Severe cyclonic storm Vardah spared Andhra Pradesh from any major destruction today but heavy rains in Chittoor and SPS Nellore districts affected normal life under its influence even as official machinery continues to be on alert with forecast of heavy downpour in next 24 hours in at least four districts. Over 9,400 people living along the Bay of Bengal coast in SPS Nellore district were evacuated to relief camps earlier in the day as Vardah was set to make landfall between Sriharikota and Chennai.
Congress President Sonia Gandhi on Monday expressed concern over the hardships people of Tamil Nadu faced due to cyclone Vardah which killed two people. "As cyclone Vardah crosses the coast and hits Chennai, we watch anxiously and pray as the city braces itself to withstand the force of nature's fury.
"We trust the administration will take all precautions for the safety of the citizens during this time of hardship. I am sure the people of Chennai and Tamil Nadu will show the nation the same courage with which they faced a similar calamity last year. Entire Congress party stands firmly by them," she said.
Cyclone Vardah to weaken
Cyclone Vardah shows signs of weakening; to turn into 'cyclonic storm' in next 3-4 hours, reports PTI.
Milk supply normal, no change on Tuesday: Aavin
Milk supply to Cyclone Vardah-hit Chennai, Kancheepuram and Tiruvallur districts was not affected on Monday and will be normal on Tuesday, informed state-run Tamil Nadu Cooperative Milk Producers' Federation Ltd, as it had taken steps for normal distribution.
The Federation, popularly known as Aavin, said its dairy farms in Madhavaram, Ambattur and Sholinganallur are operating with generators and milk was supplied to its outlets and to residences across the city on Monday as usual.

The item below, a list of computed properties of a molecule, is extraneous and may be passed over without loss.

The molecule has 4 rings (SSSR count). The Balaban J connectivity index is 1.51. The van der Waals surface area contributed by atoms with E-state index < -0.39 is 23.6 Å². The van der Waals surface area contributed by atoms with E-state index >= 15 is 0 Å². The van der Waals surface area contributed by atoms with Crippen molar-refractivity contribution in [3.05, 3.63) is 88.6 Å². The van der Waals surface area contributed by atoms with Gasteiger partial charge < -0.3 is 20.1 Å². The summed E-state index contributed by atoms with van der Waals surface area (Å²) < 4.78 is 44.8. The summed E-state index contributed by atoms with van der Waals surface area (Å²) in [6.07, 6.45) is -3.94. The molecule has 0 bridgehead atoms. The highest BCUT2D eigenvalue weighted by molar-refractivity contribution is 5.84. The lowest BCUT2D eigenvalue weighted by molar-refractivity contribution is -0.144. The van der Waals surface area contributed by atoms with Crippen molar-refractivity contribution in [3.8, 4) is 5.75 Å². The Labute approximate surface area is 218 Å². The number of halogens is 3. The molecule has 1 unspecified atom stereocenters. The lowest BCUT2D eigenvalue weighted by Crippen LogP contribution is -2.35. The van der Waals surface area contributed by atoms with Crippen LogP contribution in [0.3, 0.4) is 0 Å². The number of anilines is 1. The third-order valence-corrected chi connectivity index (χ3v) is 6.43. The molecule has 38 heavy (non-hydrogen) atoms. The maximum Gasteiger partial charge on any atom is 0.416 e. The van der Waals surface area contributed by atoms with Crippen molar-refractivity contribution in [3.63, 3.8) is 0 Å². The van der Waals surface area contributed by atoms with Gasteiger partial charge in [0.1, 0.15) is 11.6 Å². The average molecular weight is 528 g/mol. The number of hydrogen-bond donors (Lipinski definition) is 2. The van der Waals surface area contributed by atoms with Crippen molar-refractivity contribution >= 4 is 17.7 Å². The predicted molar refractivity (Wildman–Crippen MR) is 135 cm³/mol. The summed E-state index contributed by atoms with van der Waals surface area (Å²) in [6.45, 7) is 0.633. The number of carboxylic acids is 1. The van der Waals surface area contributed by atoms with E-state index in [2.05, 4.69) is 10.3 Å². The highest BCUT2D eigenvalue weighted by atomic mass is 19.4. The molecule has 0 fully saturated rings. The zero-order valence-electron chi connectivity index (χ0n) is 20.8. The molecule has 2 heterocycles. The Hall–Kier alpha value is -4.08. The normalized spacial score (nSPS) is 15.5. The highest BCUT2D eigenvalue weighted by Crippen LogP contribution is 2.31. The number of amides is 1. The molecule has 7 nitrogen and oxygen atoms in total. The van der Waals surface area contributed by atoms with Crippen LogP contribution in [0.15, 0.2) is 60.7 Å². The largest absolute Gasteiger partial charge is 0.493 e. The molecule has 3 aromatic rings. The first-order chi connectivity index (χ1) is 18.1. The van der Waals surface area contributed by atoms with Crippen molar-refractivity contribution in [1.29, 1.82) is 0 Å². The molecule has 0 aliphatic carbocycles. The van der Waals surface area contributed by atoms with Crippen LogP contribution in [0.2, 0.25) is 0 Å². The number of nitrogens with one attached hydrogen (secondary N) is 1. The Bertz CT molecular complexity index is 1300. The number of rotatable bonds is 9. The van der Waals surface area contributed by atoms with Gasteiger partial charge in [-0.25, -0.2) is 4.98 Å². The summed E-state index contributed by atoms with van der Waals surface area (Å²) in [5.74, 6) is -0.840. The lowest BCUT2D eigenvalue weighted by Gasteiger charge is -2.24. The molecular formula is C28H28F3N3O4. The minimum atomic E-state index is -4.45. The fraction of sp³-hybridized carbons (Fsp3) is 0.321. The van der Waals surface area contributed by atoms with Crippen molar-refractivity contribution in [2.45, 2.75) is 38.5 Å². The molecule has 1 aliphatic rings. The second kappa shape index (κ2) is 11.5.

Through the steps taken by Federation, the daily requirement of 11.50 lakh litres will be supplied on Tuesday, an official release said. It asked customers who do not receive milk to call toll free number 18004253300.
Meenambakkam records 177mm rainfall
According to Skymet Weather, Vardah, which has made landfall, has caused heavy rains in Chennai.
As of 2.30 pm, the Nungambakkam Observatory has recorded 99 mm of rain, while Meenambakkam Observatory received a whopping 177 mm of rainfall.
New Delhi: Cyclonic storm Vardah, which was earlier expected to weaken considerably, may not see its intensity going down when it makes landfall near Chennai on Monday. According to the Cyclone Warning Division of the India Meteorological Department, (IMD), Vardah, which is currently, a very severe cyclonic storm, will weaken, but only to a severe cyclonic storm.
Cyclone Vardah over Tamil Nadu and Andhra Pradesh.
The earlier forecast made by the IMD was that it would weaken into a cyclonic storm, thereby reducing its intensity considerably. At 9.30 am, the cyclone was lay centered around 105 kms east-northeast of Chennai.
By the time it makes a landfall, its wind speed is expected to be 100-110 kilometres per hours with winds gusting up to 120 kmph. The wind speed during a very severe cyclonic storm is 120 to 130 kmph. In a severe cyclonic storm the wind speed is somewhere between 110 to 80 kilometres per hour. One of the major reasons for destruction in any cyclone is the wind velocity, apart from heavy to heavy rains and flooding.
Rainfall at most places with isolated heavy to very heavy falls over south coastal Andhra Pradesh, north coastal Tamil Nadu and Puducherry is very likely during 36 hrs. The rainfall intensity will increase gradually becoming heavy to very heavy rainfall (7-19 cm) at a few places and isolated extremely heavy rainfall (20 centimetres) over Chennai, Thiruvallur and Kanchipuram districts of Tamil Nadu and Nellore and Prakasam districts of Andhra Pradesh on 12 December, the IMD said.
Tidal wave of about one metre height above the astronomical tide is very likely to inundate the low lying areas of Chennai, Thiruvallur and Kanchipuram districts of Tamil Nadu and Nellore districts of Andhra Pradesh during the time of landfall.